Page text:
The floating point to fixed point conversion is necessary to interface a floating processor to a fixed point implementation. So that there maintains a smooth transition from one type of architecture to another.

The steps involved in this conversion are

- Concatenate the hidden bit and add leading zeros according to the fixed point length.
- Find the absolute difference between the exponent of the floating point number and bias.
- If left shift the input number by their absolute difference. Otherwise if right shift is executed.
- Finally, invert the number if sign bit is 1.

**Example:** Floating Point to Fixed Point Conversion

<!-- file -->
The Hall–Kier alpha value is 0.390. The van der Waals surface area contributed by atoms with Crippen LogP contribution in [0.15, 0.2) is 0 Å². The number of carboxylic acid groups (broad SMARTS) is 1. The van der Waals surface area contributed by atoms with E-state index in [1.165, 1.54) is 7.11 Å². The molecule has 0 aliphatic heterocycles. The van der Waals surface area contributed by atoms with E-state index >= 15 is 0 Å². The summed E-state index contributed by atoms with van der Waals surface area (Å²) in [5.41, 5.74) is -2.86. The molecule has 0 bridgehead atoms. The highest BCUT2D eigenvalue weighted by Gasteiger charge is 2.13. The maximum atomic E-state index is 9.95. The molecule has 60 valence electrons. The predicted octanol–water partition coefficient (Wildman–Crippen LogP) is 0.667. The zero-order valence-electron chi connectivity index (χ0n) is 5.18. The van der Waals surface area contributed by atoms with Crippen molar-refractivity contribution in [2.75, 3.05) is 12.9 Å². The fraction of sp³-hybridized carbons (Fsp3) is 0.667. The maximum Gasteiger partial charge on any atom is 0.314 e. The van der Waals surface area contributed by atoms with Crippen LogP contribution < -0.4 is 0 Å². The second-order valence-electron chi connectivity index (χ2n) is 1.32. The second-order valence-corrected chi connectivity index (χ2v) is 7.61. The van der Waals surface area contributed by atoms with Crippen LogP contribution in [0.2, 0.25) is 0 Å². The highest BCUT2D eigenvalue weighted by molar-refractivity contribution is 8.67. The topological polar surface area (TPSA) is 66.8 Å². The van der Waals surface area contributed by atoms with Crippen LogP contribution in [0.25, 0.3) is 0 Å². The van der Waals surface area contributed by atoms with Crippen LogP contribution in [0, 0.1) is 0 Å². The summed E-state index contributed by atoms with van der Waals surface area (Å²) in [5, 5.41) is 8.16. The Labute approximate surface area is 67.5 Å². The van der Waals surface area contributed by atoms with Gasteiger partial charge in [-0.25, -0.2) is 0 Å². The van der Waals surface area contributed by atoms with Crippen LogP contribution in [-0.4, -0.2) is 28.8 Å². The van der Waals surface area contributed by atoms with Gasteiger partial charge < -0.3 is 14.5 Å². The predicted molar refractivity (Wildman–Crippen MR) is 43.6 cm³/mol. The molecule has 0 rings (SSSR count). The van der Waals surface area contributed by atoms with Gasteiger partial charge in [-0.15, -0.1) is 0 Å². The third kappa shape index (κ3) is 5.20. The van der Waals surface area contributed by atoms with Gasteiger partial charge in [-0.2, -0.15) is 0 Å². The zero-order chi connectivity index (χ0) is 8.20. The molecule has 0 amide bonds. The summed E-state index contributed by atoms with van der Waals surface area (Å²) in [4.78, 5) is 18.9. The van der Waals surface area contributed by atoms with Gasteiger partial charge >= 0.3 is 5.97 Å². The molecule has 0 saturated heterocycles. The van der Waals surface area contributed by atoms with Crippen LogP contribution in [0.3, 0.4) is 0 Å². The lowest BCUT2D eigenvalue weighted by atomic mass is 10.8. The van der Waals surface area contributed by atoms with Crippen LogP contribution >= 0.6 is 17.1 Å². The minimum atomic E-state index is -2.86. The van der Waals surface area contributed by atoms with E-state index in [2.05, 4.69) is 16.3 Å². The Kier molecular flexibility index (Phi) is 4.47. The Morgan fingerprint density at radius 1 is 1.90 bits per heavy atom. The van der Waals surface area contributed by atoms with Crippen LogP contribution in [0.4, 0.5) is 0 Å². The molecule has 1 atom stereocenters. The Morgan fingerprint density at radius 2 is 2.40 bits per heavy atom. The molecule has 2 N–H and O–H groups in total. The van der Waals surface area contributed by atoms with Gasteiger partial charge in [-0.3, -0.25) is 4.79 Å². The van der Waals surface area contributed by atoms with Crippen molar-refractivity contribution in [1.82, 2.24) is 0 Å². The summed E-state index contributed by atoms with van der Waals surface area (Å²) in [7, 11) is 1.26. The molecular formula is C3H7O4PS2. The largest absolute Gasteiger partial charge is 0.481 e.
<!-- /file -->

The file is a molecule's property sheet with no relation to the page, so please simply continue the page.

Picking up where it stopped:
- Input data is represented in floating point as .
- Prepare the data as for 16-bit fixed point representation with 6 integer bits.
- The difference between exponent and bias is and exponent is greater than the bias.
- Left shift the number by 4-bit. Result is .
- As the sign bit 0, no need of inversion. Discard the LSB and concatenate the sign bit at the MSB side. The final output is .

In this above example, the LSB is discarded to fit the result in 16-bit format. Thus there exists error in the conversion process. Only a certain range of floating point representation can be represented in fixed point for same word length. An architecture for this conversion is shown in Figure 1. Here two variable shifters are used, viz, VLSH and VRSH. VLSH does the right shifting like the VRSH block. Two 4-bit adder/subtractors and one 16-bit adder/subtractor is used. This architecture can be adopted for any word length.